Vision, Faith, Commitment: Calvin College Stories
Reflecting Christianity Through Chemistry
Todd Martínez ’89 does not remember himself as an academic overachiever, nor does his favorite Calvin professor, Roger DeKock of the chemistry department. “He was a nontraditional student, that’s for sure,” DeKock phrased it gently. “Todd was very excited about chemistry, but we had no idea of where he would go with his interest in the discipline.”
DeKock was thrilled, therefore, when in the fall of 2005, Martínez won $500,000, no strings attached, from the John D. and Catherine T. MacArthur Foundation — an award popularly known as a “genius grant” — for his work in the field of chemistry.
A theoretical chemist whose work ventures into molecular engineering, Martínez is a professor of chemistry at the University of Illinois at Urbana-Champaign. “The most important thing to me is it’s a vote of confidence from many people both within and outside of my field, and therefore, it’s very encouraging,” he said about the MacArthur award.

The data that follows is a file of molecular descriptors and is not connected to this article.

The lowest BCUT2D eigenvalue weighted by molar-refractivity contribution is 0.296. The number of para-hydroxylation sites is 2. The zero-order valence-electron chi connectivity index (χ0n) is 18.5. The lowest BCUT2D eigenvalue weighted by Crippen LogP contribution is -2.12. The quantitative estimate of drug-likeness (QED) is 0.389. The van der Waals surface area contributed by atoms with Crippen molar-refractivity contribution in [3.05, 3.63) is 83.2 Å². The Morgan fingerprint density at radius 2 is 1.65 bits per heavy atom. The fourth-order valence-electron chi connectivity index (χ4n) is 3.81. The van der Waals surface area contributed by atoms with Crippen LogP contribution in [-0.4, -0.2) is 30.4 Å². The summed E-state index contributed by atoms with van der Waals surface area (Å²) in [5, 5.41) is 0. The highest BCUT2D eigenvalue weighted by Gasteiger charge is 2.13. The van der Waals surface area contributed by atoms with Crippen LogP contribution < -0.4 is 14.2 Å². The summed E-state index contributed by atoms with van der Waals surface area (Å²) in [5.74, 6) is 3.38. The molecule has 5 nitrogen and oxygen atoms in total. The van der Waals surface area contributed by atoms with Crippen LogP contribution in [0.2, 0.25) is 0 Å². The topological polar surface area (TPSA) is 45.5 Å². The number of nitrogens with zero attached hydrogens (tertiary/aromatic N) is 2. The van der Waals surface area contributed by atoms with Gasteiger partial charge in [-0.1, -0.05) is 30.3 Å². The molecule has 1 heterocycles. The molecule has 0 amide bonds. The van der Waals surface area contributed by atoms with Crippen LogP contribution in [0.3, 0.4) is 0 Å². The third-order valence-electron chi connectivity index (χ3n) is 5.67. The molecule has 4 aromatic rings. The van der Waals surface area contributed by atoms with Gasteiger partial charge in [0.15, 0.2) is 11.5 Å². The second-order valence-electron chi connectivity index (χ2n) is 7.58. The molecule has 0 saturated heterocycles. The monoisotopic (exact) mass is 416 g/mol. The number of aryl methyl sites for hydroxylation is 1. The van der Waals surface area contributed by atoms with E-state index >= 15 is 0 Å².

Martínez, who spent his youth on the mission fields of Nicaragua, El Salvador and the Dominican Republic, came to Calvin on the advice of his future wife, Cynthea (Cyndi) Geerdes ’83. He hated the Michigan winter but enjoyed the chemistry department, where he learned from the faculty to value excellence.
“What we do — at least this is what Calvin taught me — is a reflection of our Christianity,” Martínez said. “What we do is going to reflect on our God. At the same time, we recognize that any success we have is only possible because of God’s grace.”